Times change. My children meet potential partners online, whereas my wife and I met in the good old-fashioned way – through an ad in the personal columns of a local newspaper. You know the sort of thing: Good looking hunk seeks short-sighted woman. And it worked, reader – it worked! (Like some things you will read in those personal ads, there is of course an element of fiction here.)
Now I’m going to try again. Not for a life partner this time, but a composing partner.
Hammerstein needed Rodgers, as Lennon later needed McCartney, and while I am certainly no Oscar or John, I could do with a Richard or a Paul – a musician whose melodies would give life to some folky lyrics that lurk, unsung, in a folder at the moment. For example:
I hope these words find you, Mrs Bridges, / as well as they leave me, / my husband and I have prospered so well / since we crossed the sea. / I hope that Fate’s been as kind to you - /
though that could hardly be, / when you look at all the things that it’s done / for a servant girl like me.
This is the first verse of a lyric based, word for word in places, on a letter published in 1848 in The Bury and Norwich Post.
It was written by Harriet Elsdon who had worked for a Mrs Bridges in Pakenham and then migrated to Australia with government help – a campaign designed to encourage poorer families to leave so that they would not become a burden on the rates in years to come.
(Our 19th century economic migrants did not overcrowd the countries they went to, you’ll recall – they just decimated the local population and claimed the country for Britain.)
Some research at the record office uncovered a story of considerable interest that is now enshrined in a sequence of four lyrics that I’d love to hear given the folk treatment, and maybe hear performed in Pakenham one day, where Mrs Bridges’ grave can still be seen. So if you are a frustrated tune-smith in search of words, specially if you can sing, please get in touch! I’d love to hear from you, on 01284 701947. R.L.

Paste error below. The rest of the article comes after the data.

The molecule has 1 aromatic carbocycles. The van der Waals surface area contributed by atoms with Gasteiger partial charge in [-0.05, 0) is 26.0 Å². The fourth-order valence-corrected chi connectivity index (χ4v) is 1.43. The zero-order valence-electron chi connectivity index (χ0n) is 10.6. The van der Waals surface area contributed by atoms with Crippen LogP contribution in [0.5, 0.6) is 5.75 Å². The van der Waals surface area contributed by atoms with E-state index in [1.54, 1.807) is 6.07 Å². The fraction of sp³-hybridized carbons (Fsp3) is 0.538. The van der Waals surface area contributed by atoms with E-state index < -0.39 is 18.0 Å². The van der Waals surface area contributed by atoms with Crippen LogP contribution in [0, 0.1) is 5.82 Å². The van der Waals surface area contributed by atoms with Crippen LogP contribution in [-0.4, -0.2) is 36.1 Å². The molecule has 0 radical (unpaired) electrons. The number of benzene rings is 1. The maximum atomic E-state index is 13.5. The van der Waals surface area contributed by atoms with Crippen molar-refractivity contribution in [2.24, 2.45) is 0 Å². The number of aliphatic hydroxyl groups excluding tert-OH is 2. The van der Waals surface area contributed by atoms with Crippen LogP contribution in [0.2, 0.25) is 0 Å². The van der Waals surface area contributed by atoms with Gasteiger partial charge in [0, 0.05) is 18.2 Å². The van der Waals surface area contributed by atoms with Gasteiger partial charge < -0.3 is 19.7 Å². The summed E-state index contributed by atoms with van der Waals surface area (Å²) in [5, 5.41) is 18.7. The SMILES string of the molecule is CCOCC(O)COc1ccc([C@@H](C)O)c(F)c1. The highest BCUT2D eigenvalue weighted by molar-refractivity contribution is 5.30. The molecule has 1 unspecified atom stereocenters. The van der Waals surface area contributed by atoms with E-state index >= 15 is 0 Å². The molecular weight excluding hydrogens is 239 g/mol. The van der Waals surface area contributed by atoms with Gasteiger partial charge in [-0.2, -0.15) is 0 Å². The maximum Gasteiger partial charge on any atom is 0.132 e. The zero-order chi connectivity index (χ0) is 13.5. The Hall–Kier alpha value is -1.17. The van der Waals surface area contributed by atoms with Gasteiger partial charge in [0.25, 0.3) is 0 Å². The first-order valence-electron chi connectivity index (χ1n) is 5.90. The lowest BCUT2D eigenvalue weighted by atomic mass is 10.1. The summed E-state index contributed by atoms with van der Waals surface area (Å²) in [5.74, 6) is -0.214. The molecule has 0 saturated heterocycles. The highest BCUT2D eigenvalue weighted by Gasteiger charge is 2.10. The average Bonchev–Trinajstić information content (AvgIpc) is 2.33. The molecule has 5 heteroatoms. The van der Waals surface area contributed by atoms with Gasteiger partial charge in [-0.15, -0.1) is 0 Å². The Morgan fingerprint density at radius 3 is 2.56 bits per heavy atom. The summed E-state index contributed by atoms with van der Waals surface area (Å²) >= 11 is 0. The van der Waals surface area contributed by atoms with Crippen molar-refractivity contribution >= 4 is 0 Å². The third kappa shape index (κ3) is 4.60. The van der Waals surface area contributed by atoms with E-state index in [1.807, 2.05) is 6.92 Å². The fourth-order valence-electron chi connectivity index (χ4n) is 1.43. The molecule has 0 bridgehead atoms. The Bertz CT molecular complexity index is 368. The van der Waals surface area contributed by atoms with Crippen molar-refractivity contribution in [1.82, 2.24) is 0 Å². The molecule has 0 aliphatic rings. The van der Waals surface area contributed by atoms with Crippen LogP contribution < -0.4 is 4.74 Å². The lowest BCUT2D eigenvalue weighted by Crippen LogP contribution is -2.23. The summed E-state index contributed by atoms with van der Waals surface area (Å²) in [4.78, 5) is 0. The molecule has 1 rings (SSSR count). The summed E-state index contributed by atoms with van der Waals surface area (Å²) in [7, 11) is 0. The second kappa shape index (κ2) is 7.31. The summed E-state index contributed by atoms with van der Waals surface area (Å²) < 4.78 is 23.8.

October 23, 2015. Farewell Bill Keith. One of the finest banjo players ever. B.K.
FRIDAY, NOVEMBER 6 – MILKMAID FOLK CLUB. Constitutional Club. 8pm. Members £10, non mems £12. Jim Moray supported by Erin Brown and Matt Cudby
SUNDAY, NOVEMBER 8 – BLACK FEN FOLK CLUB. 7pm. Check before going.
WEDNESDAY, NOVEMBER 11 – GUITAR CLUB. Constitutional Club, Bury. Free. Real Ale. 8pm.
All comers welcome. Contact Kevin Cawser.
THE BULL P.H., WOOLPIT. Free. 8pm-11pm. Sing around in back room. First timers welcome as are old timers.Ask for John or Peter. Managed by Dave Cooper.
THURSDAY, NOVEMBER 12 – OAKES BARN. Buskers Night. Oakes Barn in association with Bury Busk and Folk For All.
Free. 7pm. Curtis Cronin, Cam Brown, Neadean Cronin, Big Marc, Emergers, Almost Spring Heeled Jack, and more. Raising money for St. Nicholas Hospice Care. Please support. Don’t miss the pumpkin. Recommended.
HORNINGSEA FOLK CLUB. Plough and Fleece. 8pm-11pm.
Contact Tony 01638 741 743. Check before going.
FRIDAY, NOVEMBER 13 – LONG MELFORD FOLK CLUB. Cock and Bell. 8pm sharp. Free. Sing around. A new era with Pauline O’Brien as your M.C.
MILKMAID FOLK CLUB. Constitutional Club. 8pm Members £8, non mems £10. The Carrivick Sisters supported by Thursday’s Band. Recommended.
The pumpkin is at the Barn!! B.K.